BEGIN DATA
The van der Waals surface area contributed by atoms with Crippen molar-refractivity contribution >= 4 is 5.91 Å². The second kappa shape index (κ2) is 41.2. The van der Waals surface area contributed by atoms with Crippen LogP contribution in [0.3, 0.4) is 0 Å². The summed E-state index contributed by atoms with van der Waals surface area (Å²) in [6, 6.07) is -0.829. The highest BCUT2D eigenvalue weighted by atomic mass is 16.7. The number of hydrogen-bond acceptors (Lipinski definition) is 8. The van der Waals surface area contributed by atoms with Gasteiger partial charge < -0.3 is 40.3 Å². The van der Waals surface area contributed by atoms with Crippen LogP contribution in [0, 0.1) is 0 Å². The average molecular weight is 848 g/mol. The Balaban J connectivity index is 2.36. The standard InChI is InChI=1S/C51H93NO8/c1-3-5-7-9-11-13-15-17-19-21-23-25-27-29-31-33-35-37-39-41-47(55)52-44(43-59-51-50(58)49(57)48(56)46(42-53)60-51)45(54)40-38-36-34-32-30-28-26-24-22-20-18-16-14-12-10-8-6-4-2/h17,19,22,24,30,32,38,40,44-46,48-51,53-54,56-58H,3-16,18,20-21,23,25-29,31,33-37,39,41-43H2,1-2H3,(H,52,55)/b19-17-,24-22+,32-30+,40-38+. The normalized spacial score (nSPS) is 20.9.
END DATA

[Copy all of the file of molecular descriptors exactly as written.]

The van der Waals surface area contributed by atoms with Crippen molar-refractivity contribution >= 4 is 5.91 Å². The second kappa shape index (κ2) is 41.2. The van der Waals surface area contributed by atoms with Crippen LogP contribution in [0.3, 0.4) is 0 Å². The summed E-state index contributed by atoms with van der Waals surface area (Å²) in [6, 6.07) is -0.829. The highest BCUT2D eigenvalue weighted by atomic mass is 16.7. The number of hydrogen-bond acceptors (Lipinski definition) is 8. The van der Waals surface area contributed by atoms with Gasteiger partial charge < -0.3 is 40.3 Å². The van der Waals surface area contributed by atoms with Crippen LogP contribution in [0, 0.1) is 0 Å². The average molecular weight is 848 g/mol. The Balaban J connectivity index is 2.36. The standard InChI is InChI=1S/C51H93NO8/c1-3-5-7-9-11-13-15-17-19-21-23-25-27-29-31-33-35-37-39-41-47(55)52-44(43-59-51-50(58)49(57)48(56)46(42-53)60-51)45(54)40-38-36-34-32-30-28-26-24-22-20-18-16-14-12-10-8-6-4-2/h17,19,22,24,30,32,38,40,44-46,48-51,53-54,56-58H,3-16,18,20-21,23,25-29,31,33-37,39,41-43H2,1-2H3,(H,52,55)/b19-17-,24-22+,32-30+,40-38+. The normalized spacial score (nSPS) is 20.9.